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An Exploration of Lactation Support Programs within Accredited Academic Public Health Universities Open Access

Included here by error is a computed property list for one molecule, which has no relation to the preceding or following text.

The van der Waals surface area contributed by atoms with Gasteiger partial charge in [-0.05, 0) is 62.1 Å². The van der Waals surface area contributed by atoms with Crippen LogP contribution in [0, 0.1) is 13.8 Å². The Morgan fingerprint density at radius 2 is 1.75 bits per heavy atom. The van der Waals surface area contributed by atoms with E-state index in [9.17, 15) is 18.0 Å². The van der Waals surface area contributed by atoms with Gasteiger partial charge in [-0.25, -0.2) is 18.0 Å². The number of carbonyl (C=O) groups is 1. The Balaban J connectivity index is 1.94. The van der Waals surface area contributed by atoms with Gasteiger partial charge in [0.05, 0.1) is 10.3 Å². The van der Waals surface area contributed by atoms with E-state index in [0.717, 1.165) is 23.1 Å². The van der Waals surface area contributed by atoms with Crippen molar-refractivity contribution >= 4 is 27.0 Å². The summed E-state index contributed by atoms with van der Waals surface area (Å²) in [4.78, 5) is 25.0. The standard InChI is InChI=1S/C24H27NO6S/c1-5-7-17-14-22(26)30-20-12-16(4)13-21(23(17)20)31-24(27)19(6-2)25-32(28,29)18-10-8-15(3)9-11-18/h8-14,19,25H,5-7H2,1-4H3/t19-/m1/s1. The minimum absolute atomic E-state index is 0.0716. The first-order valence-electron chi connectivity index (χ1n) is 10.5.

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Background: Lack of lactation accommodations for employed mothers and students within academia is a barrier to breastfeeding continuation. Workplace lactation support programs (LSPs) serve as initiatives that provide supportive accommodations to employed mothers by providing 1) a space to pump milk; 2) time for lactation breaks; 3) education on lactation, as well as other supportive components that align with these three support areas. There is a lack of evidence on the adoption of LSPs in general, but specifically among universities, which also include students who need lactation support. Accredited academic public health universities should be at the forefront of workplaces that provide their employees with LSPs that ensure equitable access to lactation resources and support, and subsequently, promote healthier communities. Objective: This study sought to explore the adoption of LSPs among the population of APH universities, by examining contextual and system antecedents to adoption, how many schools adopt these programs, what these programs look like within the university setting, who adopts these programs, why these programs are adopted, and how these programs are implemented. Methods: this explorative qualitative study was conceptualized using the diffusion of innovation (DOI) model. Inferential descriptive methods were used to measure LSP adoption, describe LSPs and group LSPs into three consecutive levels of support: adequate, expanded, and comprehensive based on the frequency and type of LSP components present. Comparative case study analysis was employed using 10 selected cases to determine the factors that distinguished adopter universities (5 cases) from non-adopter universities (5 cases) and identify LSP implementation barriers and facilitators among adopter cases. Results: The majority of APH universities (62%) have adopted a LSP; a rate that is significantly higher than national levels (28%). The majority of LSPs provided a comprehensive level of support (51%), followed by expanded (27%), and adequate-basic (22%). Adoption of campus wide LSPs is driven by: an identified campus wide need among university employees and dedicated program champions; team work and networking; incorporating LSPs within existing policies and programs that facilitate collaborations with the campus office of human resources, office of facilities management, and the campus hospital; as well as having a comprehensive marketing strategy and extensive supportive networks. Barriers to LSP implementation centered around the absence and limitations of federal, state, and campus lactation policies. Allocating sufficient and suitable lactation spaces that fall in line with federal mandates and maintaining both room ownership and security was also a barrier.Conclusions: LSPs within APH universities provide for excellent lactation support services that go beyond basic recommendations and expand services to students. Efforts to increase program uptake among universities should center around establishing LSPs as an essential employee workplace wellness program or benefit that expands lactation services to students; establishing concrete partnerships between entities that have been shown to support program implementation; and developing official campus lactation polices that institute lactation support provisions for both employees and students. These findings also inform future research that aims to increase overall LSP adoption and improve national breastfeeding outcomes.

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